The Taoiseach has described as "truly appalling" the confirmation that significant quantities of human remains were found at the site of a former mother-and-baby home in Tuam in Co Galway.
Speaking in Castlebar, Enda Kenny said the babies of single mothers involved had been treated like "some kind of sub-species".
He pointed out that this was not something that happened centuries
ago in the dawn of history, but something that happened "in our own
Tánaiste and Minister for Justice Frances Fitzgerald said the
discovery is an infinitely sad reminder of an Ireland that was a "very
harsh, harsh place" for women and their babies.
She said it shows the tortured relationship the State and church had
with pregnant women, saying "it is a tragedy that we are now facing in
The Taoiseach said that following the latest update from the Mother
and Baby Home Commission of Investigation, the inquiry needed to proceed
as quickly, effectively and sensitively as possible.
Mr Kenny said the local coroner and everyone else involved had to now
see how best to progress the investigation relating to Tuam and
possibly other locations.
He said Minister for Children
Katherine Zappone was liaising with the commission in this regard and if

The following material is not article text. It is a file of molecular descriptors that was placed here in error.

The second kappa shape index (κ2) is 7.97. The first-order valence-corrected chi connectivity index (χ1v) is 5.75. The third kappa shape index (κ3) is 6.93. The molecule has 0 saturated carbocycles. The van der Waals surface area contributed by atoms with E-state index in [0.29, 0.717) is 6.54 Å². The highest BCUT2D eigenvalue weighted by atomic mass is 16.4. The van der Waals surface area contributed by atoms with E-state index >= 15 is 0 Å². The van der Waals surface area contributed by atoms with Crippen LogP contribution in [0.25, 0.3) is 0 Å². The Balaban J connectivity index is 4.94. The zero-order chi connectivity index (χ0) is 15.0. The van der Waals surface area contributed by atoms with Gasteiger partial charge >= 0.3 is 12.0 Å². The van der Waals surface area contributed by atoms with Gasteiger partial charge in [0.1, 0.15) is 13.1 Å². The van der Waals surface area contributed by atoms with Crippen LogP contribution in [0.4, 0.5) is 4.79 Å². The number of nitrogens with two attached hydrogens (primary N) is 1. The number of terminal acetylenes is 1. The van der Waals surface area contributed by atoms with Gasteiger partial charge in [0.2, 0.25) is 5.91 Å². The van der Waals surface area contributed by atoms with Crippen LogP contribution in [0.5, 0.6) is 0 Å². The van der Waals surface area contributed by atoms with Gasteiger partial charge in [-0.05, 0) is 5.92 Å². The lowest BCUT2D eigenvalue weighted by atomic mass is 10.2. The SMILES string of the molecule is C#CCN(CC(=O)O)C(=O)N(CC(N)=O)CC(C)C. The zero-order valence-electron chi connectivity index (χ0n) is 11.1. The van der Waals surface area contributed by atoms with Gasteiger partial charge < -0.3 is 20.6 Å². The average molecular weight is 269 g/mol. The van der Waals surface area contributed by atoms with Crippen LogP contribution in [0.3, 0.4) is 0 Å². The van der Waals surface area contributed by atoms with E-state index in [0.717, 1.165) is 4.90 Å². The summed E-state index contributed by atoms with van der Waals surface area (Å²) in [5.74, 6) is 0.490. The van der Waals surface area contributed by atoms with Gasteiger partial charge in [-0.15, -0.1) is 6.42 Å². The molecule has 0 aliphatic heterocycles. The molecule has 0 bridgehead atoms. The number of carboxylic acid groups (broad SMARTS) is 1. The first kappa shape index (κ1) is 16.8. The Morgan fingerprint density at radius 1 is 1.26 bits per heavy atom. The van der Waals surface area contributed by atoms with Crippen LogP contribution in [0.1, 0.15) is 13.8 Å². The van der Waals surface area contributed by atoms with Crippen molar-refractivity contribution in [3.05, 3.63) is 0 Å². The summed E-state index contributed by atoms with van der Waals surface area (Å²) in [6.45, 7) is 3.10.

its terms of reference needed to be extended then this would happen.
The Taoiseach said the discovery of remains amounted to a horrendous
situation for those whose siblings had died in the former
mother-and-baby home, and added that questions remained as to what
needed to be done to identify the remains.
Mr Kenny said this was one of a number of issues that had been left lying in the shadows for many years.
He had been personally shocked by the revelations from the commission
and he said the findings were all the more poignant given the fact that
many people would have passed by the location where the remains were
found over recent decades.
He commended the work of Tuam historian Catherine Corless, who brought the issue to the fore in recent years.
Mr Kenny said he was glad that the scale of what had happened in Tuam was beginning to come to light.
Meanwhile, director of DNA at Forensic Science Ireland Dr Geraldine
O'Donnell said any decision to exhume the remains would result in a
process that would take a long time and be very costly.
Speaking on RTÉ's News at One, she said there were issues to be agreed for society in general at an ethical level.
If the exhumation went ahead, she said work could be done gathering samples from living relatives.
Asked if it was likely that Forensic Science Ireland would be
involved, Dr O'Donnell said the coroner in Galway would make the initial
decision, which would then be referred to An Garda Síochána,
which might then ask for their assistance.